To the extent that Woody Guthrie is remembered today, we think of This Land Is Your Land, Oklahoma Hills, Roll On Columbia or any number of children’s songs. We may recall that Bob Dylan was strongly influenced by Guthrie (or that Bruce Springsteen, Bono, Emmylou Harris, Wilco, Indigo Girls, Ani DiFranco, Billy Bragg and Steve Earle acknowledge Woody Guthrie’s influence). Will Kaufman in Woody Guthrie: American Radical makes the case that the soft, fuzzy, naïve Okie version of Guthrie, balladeer of Americana, is largely a myth, created partly by publicists and part by the musician himself. In reality Woody was a true radical who never stopped thinking about or writing about the downtrodden—the migrants, the unemployed, the dispossessed, small farmers, the industrial workers, the poor. As much he sympathized with the lower classes, he despised the rich—the bosses, the owners, the elite, the power brokers and politicians. He wanted his songs to serve as weapons in all the causes he fervently believed in, perhaps most importantly the union struggle.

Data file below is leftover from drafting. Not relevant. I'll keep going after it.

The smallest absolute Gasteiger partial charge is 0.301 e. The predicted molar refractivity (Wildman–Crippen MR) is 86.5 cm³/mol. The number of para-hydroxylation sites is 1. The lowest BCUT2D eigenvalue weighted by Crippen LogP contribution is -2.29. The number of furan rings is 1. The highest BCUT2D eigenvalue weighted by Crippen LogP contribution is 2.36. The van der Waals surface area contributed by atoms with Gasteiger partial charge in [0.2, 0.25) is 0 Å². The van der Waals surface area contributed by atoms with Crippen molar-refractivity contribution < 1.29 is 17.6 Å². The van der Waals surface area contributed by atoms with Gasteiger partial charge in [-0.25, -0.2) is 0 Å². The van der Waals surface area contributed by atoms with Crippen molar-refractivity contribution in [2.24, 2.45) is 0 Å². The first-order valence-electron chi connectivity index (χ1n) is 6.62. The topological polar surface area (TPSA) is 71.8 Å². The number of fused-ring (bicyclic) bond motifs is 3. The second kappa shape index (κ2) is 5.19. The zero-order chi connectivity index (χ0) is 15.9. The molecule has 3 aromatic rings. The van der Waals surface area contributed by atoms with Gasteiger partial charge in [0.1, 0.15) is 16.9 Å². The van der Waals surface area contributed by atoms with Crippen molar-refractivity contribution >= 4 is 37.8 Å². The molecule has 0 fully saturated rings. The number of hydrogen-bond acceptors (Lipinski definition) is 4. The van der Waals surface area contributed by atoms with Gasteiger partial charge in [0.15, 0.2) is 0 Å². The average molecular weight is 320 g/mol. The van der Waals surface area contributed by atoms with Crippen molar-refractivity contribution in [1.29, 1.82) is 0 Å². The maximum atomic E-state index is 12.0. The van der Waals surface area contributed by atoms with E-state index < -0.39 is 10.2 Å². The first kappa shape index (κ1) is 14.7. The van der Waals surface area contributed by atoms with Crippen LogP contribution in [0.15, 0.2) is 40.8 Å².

The author has obviously done his homework. He traces Guthrie’s activism from his early years scratching out a living to his final years hospitalized with Huntington’s Chorea. Song lyrics (and other writings) are quoted prolifically. That Kaufman’s Guthrie is a little more committed, more sophisticated and maybe more strident than his popular image, doesn’t imply any lack of enthusiasm for the subject by his author. He’s clearly a fan. He’s a fan of the radical Woody Guthrie, warts and all. As Phil Ochs sang in his song about Woody: “Oh why sing the songs and forget about the aim? He wrote them for a reason, why not sing them for the same?”